"We wake up, we turn on the tap, and out comes as much water as we want for less than we pay for cell phone service or television," says Robert Glennon, author of "Unquenchable: America's Water Crisis and What To Do About It," and a professor at the University of Arizona. "Unfortunately, when most of us think about water we think about it like the air: infinite and inexhaustible. When for all practical purposes, it's very finite and very exhaustible."
As we know from our economics classes, treating supply as if it's unlimited, when it's not, likely means one thing: we're not paying enough for it.
Peter Gleick, president of the Pacific Institute, says the way we allocate and value water here in California isn't rational.
A more sensible system would be more efficient. We'd hand out water differently. Price differently. And, Gleick says, we'd think differently about water.
"The value of water is more than just the amount of money we can get out of it to do something," he says.
The value of water extends beyond the value to farmers and businesses to our ecosystems and environment. That's a part of the picture Gleick says has been ignored for a long time.
"Because of that," he says, "our wetlands have disappeared, our fisheries our dying, our salmon are going extinct."
But, pushing back against current water policy isn't for the faint of heart.
"The reality is, if you want a short life as a public official, what you want to do is advocate raising the price of water," says Glennon.
Sometimes a drought can force the issue.
It's getting easier to cancel a health insurance policy if you get a new job or have other life changes. And new parents can buy coverage for the baby after he or she is born. But there are exceptions to many rules in the Affordable Care Act, so it's worth checking out how they affect you.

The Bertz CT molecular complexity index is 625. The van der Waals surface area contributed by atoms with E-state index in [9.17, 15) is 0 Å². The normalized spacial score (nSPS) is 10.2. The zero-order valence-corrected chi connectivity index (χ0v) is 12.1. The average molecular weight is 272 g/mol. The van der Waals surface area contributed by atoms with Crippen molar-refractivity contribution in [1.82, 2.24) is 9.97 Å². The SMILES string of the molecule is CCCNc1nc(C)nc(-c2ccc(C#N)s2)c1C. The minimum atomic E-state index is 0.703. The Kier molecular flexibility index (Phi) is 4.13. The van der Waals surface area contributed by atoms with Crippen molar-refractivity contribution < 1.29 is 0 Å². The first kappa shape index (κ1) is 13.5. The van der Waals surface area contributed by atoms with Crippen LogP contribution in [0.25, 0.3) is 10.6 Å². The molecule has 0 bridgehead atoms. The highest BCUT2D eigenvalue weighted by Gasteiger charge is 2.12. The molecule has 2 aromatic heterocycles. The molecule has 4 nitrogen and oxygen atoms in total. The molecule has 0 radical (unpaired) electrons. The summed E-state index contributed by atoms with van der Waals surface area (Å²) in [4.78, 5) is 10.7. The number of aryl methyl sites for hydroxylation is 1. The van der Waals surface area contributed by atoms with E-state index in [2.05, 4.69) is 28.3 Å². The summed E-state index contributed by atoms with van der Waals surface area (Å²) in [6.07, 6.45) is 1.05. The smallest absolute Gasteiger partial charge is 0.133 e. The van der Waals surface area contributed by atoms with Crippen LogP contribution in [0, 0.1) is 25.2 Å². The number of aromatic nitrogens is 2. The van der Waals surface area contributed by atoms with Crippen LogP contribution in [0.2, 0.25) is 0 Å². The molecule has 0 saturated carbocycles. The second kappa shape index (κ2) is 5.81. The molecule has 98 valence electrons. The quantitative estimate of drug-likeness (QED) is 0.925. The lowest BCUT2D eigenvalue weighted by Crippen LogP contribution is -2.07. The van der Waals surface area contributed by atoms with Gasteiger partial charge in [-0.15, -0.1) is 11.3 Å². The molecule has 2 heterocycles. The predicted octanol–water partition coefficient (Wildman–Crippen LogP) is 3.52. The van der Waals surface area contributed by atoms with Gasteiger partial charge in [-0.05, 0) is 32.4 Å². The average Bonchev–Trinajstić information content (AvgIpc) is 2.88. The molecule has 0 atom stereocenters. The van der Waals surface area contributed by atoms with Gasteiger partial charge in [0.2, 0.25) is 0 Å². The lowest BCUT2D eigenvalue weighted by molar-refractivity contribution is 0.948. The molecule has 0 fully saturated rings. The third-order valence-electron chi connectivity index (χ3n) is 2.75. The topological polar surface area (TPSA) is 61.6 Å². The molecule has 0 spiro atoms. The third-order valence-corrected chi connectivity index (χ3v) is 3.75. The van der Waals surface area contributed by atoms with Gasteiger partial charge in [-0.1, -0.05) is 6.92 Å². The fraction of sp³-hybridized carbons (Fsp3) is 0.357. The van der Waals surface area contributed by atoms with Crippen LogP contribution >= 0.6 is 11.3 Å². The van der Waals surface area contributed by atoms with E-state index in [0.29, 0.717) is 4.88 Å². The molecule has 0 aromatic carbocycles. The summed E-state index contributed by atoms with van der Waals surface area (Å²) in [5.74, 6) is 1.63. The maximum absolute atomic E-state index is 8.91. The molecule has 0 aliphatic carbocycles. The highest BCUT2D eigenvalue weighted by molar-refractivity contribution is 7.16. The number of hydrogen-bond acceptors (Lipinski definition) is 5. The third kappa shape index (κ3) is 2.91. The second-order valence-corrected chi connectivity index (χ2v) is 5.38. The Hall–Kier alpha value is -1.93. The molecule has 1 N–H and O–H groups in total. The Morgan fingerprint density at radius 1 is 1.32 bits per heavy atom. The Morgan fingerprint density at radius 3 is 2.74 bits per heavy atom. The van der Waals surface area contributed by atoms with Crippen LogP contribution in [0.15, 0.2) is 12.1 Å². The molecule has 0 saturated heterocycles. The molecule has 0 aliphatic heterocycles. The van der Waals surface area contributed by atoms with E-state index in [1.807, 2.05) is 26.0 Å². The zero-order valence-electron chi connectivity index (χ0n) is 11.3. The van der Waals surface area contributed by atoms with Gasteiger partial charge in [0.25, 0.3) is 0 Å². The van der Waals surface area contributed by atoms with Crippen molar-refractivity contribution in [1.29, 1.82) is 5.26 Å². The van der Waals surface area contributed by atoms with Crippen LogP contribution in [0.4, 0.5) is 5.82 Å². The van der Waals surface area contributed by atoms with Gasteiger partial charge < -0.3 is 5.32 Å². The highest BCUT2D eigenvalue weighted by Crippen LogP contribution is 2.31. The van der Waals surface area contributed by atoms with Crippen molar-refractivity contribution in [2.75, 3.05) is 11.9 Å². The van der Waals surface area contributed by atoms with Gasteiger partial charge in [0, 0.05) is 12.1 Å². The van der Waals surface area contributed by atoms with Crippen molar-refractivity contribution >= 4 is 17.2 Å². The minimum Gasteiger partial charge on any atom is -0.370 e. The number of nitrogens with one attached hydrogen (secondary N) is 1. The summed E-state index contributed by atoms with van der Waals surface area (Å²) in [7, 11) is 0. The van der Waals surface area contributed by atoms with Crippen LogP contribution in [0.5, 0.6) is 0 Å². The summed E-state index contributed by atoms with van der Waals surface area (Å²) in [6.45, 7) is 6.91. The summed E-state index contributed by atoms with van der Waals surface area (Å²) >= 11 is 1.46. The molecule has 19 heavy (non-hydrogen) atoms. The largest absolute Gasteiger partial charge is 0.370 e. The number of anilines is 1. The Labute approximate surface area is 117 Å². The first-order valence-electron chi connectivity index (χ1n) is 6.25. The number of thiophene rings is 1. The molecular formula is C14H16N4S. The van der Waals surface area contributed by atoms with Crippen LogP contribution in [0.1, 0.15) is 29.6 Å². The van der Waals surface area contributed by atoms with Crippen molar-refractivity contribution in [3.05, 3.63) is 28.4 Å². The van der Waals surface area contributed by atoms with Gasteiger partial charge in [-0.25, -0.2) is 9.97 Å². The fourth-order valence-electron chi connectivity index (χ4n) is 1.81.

It's estimated that only about 10 percent of K-12 schools teach computer science. Some companies are trying to fill a void in American public education by teaching kids computer programming basics. The push comes amid projections that there will be far more tech sector jobs than computer science graduates to fill them.
Electronic cigarettes are often billed as safe and helpful for adult smokers trying to kick their habit. But the CDC says 1 in 5 young teens who try an e-cigarette have never smoked tobacco. And between 2011 and 2012, the devices doubled in popularity among middle-school and high-school students.
The Cleveland Cavaliers' point guard was selected MVP after scoring 31 points, racking up 14 assists. He helped rally the Eastern Conference from an 18-point deficit in the second half of its 163-155 victory over the West.
An explosion tore through a bus filled with South Korean sightseers in the Sinai Peninsula on Sunday, killing at least four people. The incident raises fears that Islamic militants have renewed a bloody campaign to wreck Egypt's tourism industry.
This network of performance venues — nightclubs, bars, juke joints and theaters — formed during Jim Crow because black performers in the U.S. didn't have access to white-owned clubs. But what did chitlins have to do with it?